ONE OF THE UK’s leading commercial nurseries has announced this month (May, 2019) that the RHS Chelsea Plant of the Year for 2018 will feature in its 2020 retail catalogue. … Read more
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Gardening is a fun and inclusive activity that people of all ages can enjoy. As well as being something different for the children to experience, it can also be beneficial for their well-being and education. Together with Suttons, an online retailer and gardening expert, we take a look at the benefits of gardening for children and ways to encourage their participation.
The advantages of encouraging children to take up gardening
Being outside and working with plants are excellent ways to boost fitness and knowledge. Currently, there is a worrying statistic that 75% of UK children spend less time outdoors than prison inmates! Kids are becoming more interested in tablets and smartphones and tend to spend more time in the house, so gardening is a great way to get youngsters involved with something different.
Sensory development in little ones gets a boost from exploring, playing and learning outside among lots of different textures and colours. This could involve letting them play with the mud, splash in some puddles and get their hands dirty! It also helps your child build their vocabulary, as they’re exposed to plants and creatures that they wouldn’t if they were indoors. What’s more, the garden can captivate the with brightly coloured flowers and scented garden plants.
Here is research into the benefits of gardening at a young age:
What activities can help kids get involved with gardening?
You have a host of fun activities to make being in the garden an exciting and enjoyable experience at any age. As well as having structured games, it can be good to let your child take the lead on what they want to do in the garden — they might use their imagination to come up with an activity. What about older kids?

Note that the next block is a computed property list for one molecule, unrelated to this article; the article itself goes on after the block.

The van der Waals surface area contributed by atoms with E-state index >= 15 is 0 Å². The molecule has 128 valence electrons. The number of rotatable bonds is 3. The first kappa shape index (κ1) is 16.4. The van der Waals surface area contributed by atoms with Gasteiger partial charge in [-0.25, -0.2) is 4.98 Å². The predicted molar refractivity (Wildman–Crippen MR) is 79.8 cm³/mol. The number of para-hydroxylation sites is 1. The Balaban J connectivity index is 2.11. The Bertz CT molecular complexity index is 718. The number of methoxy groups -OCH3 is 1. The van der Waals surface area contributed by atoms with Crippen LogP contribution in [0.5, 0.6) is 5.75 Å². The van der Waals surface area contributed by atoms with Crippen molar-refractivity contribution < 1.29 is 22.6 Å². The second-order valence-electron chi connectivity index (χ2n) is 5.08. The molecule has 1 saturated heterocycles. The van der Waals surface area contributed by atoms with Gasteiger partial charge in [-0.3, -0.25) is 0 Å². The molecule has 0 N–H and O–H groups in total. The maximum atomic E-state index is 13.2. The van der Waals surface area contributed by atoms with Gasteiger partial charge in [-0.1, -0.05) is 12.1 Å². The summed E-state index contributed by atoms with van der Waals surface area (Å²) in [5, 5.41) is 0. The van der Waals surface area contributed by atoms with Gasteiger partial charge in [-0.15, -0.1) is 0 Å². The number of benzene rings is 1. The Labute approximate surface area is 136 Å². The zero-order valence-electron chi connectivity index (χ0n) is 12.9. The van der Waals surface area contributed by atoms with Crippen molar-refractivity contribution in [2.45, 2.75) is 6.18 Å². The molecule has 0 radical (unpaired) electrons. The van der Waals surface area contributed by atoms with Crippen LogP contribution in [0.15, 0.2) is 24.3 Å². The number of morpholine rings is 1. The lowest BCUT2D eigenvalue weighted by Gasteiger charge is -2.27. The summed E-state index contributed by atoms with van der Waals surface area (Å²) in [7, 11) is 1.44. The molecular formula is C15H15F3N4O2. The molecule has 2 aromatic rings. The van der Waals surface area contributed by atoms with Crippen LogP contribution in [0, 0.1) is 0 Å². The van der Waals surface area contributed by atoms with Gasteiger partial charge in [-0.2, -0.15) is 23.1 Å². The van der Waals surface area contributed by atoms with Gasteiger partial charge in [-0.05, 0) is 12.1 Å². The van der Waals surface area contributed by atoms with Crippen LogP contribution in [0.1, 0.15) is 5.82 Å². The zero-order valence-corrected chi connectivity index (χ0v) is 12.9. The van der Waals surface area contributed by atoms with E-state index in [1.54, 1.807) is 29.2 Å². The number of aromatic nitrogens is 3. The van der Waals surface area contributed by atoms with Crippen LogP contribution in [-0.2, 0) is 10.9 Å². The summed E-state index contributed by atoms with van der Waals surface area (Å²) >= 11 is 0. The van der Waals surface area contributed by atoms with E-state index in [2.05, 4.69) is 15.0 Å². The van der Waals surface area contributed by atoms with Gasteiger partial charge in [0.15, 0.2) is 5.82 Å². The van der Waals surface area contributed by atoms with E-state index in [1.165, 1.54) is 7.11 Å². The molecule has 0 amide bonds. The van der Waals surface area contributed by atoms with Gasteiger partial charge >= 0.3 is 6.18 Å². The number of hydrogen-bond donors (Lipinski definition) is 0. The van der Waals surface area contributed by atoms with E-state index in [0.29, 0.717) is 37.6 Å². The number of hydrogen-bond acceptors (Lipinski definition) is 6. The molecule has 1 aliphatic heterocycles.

Try something constructive — such as building a bird feeder out of a plastic bottle to encourage wildlife into the garden.
If you want to get very young kids involved, try walking them around the garden and search for clues to which animals have been there previously — such as feathers from a wood pigeon or tiny tracks from a hedgehog.
Growing your own produce On top of crafts, why not also grow your own vegetables and plants with your children, grandchildren or students? This is a good way to get them regularly involved in the garden and monitor their own progress.
The key is to make sure you maintain your child’s interest when growing their own produce. So, choose something that is easy to plant and quick to grow — vegetables such as potatoes, carrots and spring onions are all easy to grow and maintain. Even better, try and choose food that they like eating, so they can enjoy the entire process of planting to meal-time!
Why not try planting the below, too:
Trees Unlike vegetables, growing trees takes a lot longer. However, it’s a great gardening project to start.
Here are the easiest trees to grow in the garden:
Planting isn’t difficult either — just use a pot, soil and compost. Later, you and your young gardener can transfer it to a bigger pot.
These are just a few ideas to encourage gardening among youngsters. Make the most of summer 2018 and try a few out!
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